Parameters :
array: [array_like] Input array. order: [C-contiguous, F-contiguous, A-contiguous; optional] C-contiguous order in memory (last index varies the fastest) C order means that operating row-rise on the array will be slightly quicker FORTRAN-contiguous order in memory (first index varies the fastest). F order means that column-wise operations will be faster. ’A’ means to read / write the elements in Fortran-like index order if, array is Fortran contiguous in memory, C-like order otherwise
Return:
Flattened array having same type as the Input array and and order as per choice.
Code 1: Shows that array.ravel is equivalent to reshaping (-1, order = order)
# Python program illustrating # numpy.ravel () method import numpy as geek array = geek.arange ( 15 ). reshape ( 3 , 5 ) print ( "Original array:" , array) # Outpue comes as [0 1 2 ..., 12 13 14] # as long output, so this is the path # shows output in Python print ( "ravel ():" , array.ravel () ) # This shows that array.ravel is equivalent to changing the form (- 1, order = order). print ( " numpy.ravel () == numpy.reshape (-1) " ) print ( "Reshaping array:" , array.reshape ( - 1 )) |
Output:
Original array: [[0 1 2 3 4] [5 6 7 8 9] [10 11 12 13 14]] ravel (): [0 1 2 ..., 12 13 14] numpy.ravel () == numpy.reshape (-1) Reshaping array: [0 1 2 ..., 12 13 14]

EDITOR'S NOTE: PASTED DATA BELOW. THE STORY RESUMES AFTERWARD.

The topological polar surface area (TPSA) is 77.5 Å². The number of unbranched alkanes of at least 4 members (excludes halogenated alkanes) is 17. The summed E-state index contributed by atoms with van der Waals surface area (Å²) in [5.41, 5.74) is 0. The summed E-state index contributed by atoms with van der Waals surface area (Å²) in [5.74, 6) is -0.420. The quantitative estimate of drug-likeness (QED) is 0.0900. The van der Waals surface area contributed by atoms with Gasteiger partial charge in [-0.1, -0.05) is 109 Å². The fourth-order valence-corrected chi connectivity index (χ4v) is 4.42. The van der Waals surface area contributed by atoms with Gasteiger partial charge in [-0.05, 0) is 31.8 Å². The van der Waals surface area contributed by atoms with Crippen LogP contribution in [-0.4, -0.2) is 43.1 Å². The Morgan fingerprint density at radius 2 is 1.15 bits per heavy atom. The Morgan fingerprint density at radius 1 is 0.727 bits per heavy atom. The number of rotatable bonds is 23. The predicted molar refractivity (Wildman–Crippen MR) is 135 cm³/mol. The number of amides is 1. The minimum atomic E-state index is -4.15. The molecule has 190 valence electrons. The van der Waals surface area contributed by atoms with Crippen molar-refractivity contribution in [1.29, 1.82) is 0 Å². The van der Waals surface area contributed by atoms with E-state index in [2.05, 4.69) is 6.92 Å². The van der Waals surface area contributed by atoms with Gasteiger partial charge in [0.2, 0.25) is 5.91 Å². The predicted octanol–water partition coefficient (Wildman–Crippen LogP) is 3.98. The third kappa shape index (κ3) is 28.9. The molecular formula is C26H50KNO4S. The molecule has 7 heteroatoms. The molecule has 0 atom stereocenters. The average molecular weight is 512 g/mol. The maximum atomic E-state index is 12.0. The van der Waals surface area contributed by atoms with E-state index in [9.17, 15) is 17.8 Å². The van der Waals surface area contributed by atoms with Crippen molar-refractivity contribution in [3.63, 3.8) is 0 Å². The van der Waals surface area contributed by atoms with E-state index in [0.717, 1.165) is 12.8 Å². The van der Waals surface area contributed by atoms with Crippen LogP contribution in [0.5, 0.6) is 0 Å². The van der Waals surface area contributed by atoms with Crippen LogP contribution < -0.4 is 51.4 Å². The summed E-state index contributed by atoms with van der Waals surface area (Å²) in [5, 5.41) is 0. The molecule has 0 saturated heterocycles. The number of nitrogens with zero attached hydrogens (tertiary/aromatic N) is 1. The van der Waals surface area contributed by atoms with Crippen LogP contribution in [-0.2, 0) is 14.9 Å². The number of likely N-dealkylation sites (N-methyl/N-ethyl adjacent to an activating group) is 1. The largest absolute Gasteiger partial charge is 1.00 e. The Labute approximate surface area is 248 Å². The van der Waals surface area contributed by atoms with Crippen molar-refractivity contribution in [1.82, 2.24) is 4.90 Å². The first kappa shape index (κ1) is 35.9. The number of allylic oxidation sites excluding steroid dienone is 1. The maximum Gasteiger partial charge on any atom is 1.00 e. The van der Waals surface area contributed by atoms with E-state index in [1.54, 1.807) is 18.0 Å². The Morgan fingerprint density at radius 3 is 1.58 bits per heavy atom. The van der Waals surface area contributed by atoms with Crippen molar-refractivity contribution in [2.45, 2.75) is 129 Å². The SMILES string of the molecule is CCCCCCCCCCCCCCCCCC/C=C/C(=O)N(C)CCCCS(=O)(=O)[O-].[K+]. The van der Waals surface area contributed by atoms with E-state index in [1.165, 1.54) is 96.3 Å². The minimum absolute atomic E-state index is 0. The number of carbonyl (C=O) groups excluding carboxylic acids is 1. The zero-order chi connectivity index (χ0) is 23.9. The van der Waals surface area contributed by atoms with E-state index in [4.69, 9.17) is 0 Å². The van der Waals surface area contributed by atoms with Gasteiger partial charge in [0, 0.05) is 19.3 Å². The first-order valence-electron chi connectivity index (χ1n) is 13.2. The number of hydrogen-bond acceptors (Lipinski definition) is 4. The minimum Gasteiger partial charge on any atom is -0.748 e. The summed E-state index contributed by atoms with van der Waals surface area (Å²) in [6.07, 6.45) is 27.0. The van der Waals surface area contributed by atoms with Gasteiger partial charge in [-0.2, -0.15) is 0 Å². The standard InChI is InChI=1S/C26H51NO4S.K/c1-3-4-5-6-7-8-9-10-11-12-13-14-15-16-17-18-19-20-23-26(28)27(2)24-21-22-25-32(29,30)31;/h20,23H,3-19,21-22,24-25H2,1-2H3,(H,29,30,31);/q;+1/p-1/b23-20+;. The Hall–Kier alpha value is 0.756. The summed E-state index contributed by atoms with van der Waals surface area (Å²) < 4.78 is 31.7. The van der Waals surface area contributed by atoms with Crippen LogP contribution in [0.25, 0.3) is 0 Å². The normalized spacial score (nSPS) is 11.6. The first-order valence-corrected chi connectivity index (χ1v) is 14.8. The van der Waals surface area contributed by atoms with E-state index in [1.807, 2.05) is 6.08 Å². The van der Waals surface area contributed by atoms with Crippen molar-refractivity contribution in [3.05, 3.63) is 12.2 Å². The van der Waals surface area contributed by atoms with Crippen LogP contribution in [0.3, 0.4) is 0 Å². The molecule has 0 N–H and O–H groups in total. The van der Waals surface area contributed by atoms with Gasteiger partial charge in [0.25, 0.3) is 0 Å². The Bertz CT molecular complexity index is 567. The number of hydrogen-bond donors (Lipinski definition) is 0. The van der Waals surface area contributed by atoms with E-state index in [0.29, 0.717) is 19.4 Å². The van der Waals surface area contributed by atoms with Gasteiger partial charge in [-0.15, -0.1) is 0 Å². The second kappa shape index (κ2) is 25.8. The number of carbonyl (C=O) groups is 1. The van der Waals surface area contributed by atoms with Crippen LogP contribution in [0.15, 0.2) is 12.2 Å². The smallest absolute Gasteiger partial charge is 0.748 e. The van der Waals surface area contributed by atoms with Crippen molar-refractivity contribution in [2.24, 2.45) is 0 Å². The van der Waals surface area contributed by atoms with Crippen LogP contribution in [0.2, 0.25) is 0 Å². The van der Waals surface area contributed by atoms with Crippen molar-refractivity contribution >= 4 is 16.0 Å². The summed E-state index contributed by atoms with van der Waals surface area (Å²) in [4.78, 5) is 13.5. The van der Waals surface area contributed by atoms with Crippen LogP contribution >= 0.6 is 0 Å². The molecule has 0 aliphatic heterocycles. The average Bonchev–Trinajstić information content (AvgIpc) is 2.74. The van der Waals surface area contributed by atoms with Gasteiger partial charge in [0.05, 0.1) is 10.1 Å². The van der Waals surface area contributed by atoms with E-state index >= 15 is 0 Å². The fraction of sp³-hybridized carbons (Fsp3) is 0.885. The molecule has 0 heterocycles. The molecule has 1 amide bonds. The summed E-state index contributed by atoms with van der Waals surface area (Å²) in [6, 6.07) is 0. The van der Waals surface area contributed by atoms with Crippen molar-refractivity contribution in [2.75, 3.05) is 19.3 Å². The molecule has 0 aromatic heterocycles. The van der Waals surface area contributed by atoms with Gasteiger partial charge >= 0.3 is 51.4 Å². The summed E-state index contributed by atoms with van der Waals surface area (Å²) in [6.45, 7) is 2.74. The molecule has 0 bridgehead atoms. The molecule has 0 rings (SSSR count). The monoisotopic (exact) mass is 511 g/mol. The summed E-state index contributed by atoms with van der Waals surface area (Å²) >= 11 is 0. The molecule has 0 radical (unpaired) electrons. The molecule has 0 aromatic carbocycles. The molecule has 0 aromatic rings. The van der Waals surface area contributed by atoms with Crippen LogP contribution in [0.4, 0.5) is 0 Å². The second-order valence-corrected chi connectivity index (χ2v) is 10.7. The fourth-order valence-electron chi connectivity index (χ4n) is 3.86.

Code 2: Shows order manipulation
Output:
Original array: [[0 1 2 3 4] [5 6 7 8 9] [10 11 12 13 14]] About numpy.ravel (): numpy.ravel (): [0 1 2 ..., 12 13 14] Maintains A Order: [0 1 2 ..., 12 13 14] array2 [[[0 2 4] [1 3 5]] [[6 8 10] [7 9 11]]] Maintains A Order: [0 1 2 ..., 9 10 11]
Links:
https://docs.scipy.org/doc/numpy-dev/reference/generated/numpy.ravel.html#numpy.ravel
Notes:
These codes will not work for online ID. Please run them on your systems to see how they work
This article is provided by Mohit Gupta_OMG
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# Python program illustrating # numpy.ravel () method import numpy as geek array = geek.arange ( 15 ). Reshape ( 3 , 5 ) print ( "Original array:" , array) # Outpue comes as [0 1 2 ... , 12 13 14] # as long output, so this is the way # shows output in Python # Near: print ( "About numpy.ravel ():" , array.ravel) print ( "numpy.ravel ():" , array.ravel ()) # Maintain the order of “A” and “F” print ( "Maintains A Order:" , array.ravel (order = ’A’ )) # K-order to save order # "K" means it is not "A" or "F" array2 = geek.arange ( 12 ). reshape ( 2 , 3 , 2 ). swapaxes ( 1 , 2 ) print ( " ar ray2 " , array2) print ( "Maintains A Order:" , array2.ravel (order = ’K’ )) |